"The doctors are telling you what you need to know, Jane," he said, and he sounded angry. "It's up to you whether you want to listen or not."
I got angry myself. "Maybe when you hear about blood counts you get the big picture, but I don't."
He didn't speak right away. When he did he was grave, and I realized I'd asked him to imagine his own daughter hearing about him. "It's just a matter of days, Jane."
When I told my mother what he'd said, she cried, and then she got angry at Dr. Lasker.
"Mom," I said, "I asked him to tell me."
She said, "Irwin's a pessimist."
The next morning, her eyes were so swollen from crying they were almost closed. I got her to lie down and brought her ice cubes in a washcloth and cucumber slices. We waited to go to the hospital until the swelling went down.
She put on her prettiest summer dress. This was her way of making my father feel she was okay. But it was something else, too. It was almost a superstition--like if she looked pretty enough everything would turn out well.
I didn't know what I looked like. I was seeing myself in the mirrors of my adolescence, where I'd discovered that I'd never be a beautiful woman. It mattered to me less now than it ever had, but when my mother said, "Put on a little rouge, Jane," I did.
She watched me anxiously, and I said, "You look like you could use a tall glass of suburban water."
She nodded, not getting my joke. She stood in the doorway in her pretty floral dress, a watercolor of her former self.
As a doctor, my father must have known what was happening. It may have been gradual but it seemed to me that all of a sudden he became very quiet. When his friends visited, he answered their questions, and that was all.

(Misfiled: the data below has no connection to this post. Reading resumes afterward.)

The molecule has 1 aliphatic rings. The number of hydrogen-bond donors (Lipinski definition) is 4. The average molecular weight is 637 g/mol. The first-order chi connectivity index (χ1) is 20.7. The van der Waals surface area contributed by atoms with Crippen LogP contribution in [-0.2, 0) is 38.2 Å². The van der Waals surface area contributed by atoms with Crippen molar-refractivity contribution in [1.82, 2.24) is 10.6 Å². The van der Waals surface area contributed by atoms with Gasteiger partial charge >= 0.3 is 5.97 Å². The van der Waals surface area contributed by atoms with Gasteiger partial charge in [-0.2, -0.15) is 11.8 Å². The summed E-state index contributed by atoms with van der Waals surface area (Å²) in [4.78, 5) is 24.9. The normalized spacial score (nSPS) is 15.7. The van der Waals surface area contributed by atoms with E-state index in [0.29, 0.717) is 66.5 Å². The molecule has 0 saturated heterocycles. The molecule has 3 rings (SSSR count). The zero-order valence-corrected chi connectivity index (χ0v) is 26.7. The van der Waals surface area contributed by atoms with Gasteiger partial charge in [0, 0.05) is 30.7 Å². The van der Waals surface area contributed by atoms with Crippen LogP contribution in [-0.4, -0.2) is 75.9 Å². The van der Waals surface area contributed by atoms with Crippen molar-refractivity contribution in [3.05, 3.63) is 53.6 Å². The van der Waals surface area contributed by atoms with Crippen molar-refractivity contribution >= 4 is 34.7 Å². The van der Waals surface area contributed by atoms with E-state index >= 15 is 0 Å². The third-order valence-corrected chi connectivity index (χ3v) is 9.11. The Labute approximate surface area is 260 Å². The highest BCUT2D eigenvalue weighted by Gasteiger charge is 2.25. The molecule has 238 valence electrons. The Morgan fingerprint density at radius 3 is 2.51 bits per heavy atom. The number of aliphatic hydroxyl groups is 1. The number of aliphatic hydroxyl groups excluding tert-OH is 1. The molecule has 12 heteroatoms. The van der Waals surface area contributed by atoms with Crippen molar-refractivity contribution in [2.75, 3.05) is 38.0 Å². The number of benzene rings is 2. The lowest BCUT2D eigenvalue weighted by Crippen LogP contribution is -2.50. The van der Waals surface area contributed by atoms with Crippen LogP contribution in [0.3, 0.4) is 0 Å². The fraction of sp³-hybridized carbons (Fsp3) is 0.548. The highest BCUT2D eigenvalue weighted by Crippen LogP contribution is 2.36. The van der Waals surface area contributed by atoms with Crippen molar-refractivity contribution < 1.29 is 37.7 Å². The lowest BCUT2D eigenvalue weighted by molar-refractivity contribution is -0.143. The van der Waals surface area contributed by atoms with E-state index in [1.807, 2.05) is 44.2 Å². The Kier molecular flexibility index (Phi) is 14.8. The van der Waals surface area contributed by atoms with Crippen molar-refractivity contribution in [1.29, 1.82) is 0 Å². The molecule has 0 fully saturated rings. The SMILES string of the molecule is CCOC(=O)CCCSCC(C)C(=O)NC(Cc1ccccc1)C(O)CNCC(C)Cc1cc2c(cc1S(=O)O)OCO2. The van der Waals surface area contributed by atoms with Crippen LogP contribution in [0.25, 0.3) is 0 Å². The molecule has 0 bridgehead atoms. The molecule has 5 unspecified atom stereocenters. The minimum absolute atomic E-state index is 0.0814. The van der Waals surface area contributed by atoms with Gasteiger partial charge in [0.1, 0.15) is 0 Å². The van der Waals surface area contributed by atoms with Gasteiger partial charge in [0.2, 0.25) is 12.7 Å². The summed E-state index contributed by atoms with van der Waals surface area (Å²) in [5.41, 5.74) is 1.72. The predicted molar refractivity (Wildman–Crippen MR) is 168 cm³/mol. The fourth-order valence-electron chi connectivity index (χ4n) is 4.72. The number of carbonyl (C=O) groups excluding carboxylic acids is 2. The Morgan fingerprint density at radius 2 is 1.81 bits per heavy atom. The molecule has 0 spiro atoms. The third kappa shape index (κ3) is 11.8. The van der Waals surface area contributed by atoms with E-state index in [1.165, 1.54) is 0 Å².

I worried that he was thinking about dying, but I wasn't going to bring it up; I asked if there was anything on his mind.
"Yes," he said. "How's it going with Archie?"
"Pretty good," I said.
"Good," he said.
"I know you were relieved when I broke up with Archie last time," I said. "Will you tell me why?"
He said that he'd noticed Archie's insulin in the refrigerator at the shore that weekend. "Diabetes is a serious disease," he said. "But he didn't treat it like it was. He wasn't taking care of himself, which made me think someone else would wind up doing it. His daughter didn't seem to visit or feel much of an obligation to him. I worried that you'd be the only one. I didn't want you to spend your life that way." He paused. He asked me if I knew how long Archie had been diabetic--an important prognostic factor, he said.
I said I didn't. Archie's standard line was that Beefeater had eaten his pancreas.
I must have looked worried, because my father said, "It's hard, isn't it, love?"
I said it was.
I began to notice how formal he and my mother were. She spoke to him in a soothing voice, but distantly, and he was just as cool. He acted as though dying was his own private business, and I guess it was.